KYW Regional Affairs Council
By Pat Loeb
PHILADELPHIA (CBS) — Pennsylvania’s Educational Improvement Tax Credit (“EITC”) is promoted as a way to provide a better education for poor children, but public education advocates say it actually takes away tax money that could be used to improve schools.
In the end, the credit is part of a complex process that diverts public money to private and religious schools.
The EITC was first passed by the Pennsylvania legislature in 2001, after ten years of lobbying by a school choice group called REACH Alliance. The REACH Alliance board includes several Catholic church and Christian school officials, and their interest in the legislation is clear. They run schools which could benefit from state funding, but the Pennsylvania Constitution prohibits the use of money raised for public education to be used for religious schools.
State representative James Roebuck (right), who opposes the EITC, says its complex rules get around that legal limitation.
“So it’s complicated, maybe a little devious, in the way you get around the prohibition,” he says of the EITC law.
Here’s a simplified version of how it works:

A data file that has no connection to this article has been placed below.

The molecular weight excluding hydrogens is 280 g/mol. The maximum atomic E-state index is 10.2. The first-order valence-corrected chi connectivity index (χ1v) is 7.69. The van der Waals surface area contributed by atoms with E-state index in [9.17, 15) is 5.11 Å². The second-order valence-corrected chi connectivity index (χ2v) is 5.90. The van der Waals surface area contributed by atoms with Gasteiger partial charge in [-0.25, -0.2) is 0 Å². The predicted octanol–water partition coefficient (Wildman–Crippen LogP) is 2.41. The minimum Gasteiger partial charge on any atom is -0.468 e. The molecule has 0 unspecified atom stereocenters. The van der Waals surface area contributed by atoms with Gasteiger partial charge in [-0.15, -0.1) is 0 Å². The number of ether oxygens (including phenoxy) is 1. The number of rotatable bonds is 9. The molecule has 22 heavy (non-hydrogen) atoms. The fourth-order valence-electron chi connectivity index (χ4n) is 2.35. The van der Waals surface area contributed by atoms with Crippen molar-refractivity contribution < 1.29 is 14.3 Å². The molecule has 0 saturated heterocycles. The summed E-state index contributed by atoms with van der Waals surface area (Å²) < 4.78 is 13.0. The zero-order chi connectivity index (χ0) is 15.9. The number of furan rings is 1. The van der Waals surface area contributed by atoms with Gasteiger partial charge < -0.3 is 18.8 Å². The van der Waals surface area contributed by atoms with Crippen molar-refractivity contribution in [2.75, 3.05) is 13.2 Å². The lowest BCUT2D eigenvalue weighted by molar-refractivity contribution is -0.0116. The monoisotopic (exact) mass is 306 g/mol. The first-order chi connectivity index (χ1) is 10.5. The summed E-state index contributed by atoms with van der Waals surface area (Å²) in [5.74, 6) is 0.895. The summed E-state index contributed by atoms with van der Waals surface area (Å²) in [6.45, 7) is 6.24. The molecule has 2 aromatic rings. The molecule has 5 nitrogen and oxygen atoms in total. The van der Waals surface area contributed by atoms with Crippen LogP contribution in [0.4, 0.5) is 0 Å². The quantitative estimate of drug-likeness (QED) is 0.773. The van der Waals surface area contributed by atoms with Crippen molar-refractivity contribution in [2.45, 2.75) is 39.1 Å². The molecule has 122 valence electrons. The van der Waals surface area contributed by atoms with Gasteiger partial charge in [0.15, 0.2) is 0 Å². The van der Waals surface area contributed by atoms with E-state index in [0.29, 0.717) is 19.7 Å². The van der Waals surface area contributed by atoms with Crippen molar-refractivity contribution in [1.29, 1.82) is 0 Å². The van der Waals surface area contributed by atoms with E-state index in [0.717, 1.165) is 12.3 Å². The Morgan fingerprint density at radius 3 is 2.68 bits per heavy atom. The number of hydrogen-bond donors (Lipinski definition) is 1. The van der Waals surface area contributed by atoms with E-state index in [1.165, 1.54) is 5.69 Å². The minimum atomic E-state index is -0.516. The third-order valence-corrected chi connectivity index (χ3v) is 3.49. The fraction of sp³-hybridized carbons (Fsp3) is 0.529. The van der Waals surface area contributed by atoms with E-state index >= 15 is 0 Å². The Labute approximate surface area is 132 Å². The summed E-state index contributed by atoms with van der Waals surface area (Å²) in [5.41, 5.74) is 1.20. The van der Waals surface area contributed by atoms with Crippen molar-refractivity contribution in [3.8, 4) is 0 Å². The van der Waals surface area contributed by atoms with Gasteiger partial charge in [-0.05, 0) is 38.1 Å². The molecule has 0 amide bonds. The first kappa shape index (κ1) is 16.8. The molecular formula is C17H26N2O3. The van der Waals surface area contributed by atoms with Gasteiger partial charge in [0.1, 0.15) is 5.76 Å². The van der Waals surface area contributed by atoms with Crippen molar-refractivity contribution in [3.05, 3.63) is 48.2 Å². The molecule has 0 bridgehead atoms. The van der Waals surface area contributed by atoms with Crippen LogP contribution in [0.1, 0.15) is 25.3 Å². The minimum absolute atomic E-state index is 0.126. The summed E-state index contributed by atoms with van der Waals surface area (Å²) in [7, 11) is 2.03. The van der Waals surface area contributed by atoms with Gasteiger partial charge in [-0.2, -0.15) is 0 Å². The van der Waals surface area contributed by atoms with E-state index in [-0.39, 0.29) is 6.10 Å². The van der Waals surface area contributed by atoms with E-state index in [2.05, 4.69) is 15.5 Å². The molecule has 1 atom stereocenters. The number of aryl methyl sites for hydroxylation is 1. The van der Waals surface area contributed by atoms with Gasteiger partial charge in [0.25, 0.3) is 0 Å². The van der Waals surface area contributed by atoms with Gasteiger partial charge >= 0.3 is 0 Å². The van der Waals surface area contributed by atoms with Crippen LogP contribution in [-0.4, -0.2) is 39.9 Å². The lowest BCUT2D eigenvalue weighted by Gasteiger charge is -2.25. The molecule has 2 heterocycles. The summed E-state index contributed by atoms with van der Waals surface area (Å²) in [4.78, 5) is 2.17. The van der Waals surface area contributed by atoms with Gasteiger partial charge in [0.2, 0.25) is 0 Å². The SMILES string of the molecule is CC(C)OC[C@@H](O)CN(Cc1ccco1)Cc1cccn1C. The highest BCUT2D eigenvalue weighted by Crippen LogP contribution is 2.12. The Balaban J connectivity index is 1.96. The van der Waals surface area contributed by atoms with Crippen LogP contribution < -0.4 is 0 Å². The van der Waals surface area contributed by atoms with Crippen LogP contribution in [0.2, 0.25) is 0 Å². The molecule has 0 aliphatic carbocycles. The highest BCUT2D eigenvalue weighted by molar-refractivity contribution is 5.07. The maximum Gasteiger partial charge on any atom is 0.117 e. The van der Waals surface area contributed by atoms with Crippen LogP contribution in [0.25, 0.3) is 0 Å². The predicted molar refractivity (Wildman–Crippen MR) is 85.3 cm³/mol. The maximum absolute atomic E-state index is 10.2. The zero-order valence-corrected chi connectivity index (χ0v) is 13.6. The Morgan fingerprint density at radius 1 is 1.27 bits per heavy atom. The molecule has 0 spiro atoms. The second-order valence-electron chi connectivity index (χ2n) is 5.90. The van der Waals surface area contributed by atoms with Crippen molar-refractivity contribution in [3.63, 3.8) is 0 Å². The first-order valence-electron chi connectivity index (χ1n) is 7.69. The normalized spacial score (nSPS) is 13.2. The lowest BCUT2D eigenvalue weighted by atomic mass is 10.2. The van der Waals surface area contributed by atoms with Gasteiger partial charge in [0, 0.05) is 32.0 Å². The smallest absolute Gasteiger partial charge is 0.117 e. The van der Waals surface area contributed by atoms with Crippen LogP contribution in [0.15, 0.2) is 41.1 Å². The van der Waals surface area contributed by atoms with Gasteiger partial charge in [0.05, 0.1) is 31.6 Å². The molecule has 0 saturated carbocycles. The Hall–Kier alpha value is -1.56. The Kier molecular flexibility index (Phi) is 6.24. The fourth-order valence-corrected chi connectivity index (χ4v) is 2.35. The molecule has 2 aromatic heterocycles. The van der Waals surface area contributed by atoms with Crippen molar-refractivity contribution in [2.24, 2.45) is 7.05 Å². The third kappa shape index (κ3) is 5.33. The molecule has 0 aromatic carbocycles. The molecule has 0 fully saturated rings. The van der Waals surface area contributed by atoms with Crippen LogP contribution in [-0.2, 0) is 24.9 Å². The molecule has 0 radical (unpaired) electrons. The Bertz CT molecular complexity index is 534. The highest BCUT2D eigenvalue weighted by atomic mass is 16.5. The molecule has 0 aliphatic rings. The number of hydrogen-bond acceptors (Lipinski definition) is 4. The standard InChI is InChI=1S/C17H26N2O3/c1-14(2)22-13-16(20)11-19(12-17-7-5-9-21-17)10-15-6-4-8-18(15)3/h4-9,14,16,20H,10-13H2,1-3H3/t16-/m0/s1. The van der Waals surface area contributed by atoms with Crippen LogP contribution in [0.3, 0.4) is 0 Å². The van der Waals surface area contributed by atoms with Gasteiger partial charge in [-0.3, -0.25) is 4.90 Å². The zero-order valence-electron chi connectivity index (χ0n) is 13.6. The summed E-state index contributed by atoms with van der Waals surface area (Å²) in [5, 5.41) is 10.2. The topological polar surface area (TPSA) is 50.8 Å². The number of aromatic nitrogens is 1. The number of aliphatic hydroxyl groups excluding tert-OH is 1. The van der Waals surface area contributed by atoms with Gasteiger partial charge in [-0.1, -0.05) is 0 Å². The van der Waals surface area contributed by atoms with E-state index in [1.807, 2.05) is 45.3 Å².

The tax credit goes to businesses who make donations to a scholarship organization, which then subsidizes tuition to non-public schools. But the businesses get most of their donation back from the tax credit — 90 percent of it if they donate for two years — and they get to claim it as a charitable donation on their federal taxes.
But, says Susan Gobreski of Education Voters of Pennsylvania, “It’s actually not a donation.”
Gobreski says taxpayers are essentially funding the scholarship organizations, which in turn fund private and religious schools.
“If we’ve got politicians who think it’s okay to try to do an end run around the Constitution and the revenues for our state, for pet projects, I think that’s a pretty big problem,” she tells KYW Newsradio.
Gobreski is especially troubled because the EITC was expanded this year: twice as much money is now available for tax credits.
Meanwhile, cuts in the state’s education budget have left public schools hurting.
Listen to Part 1…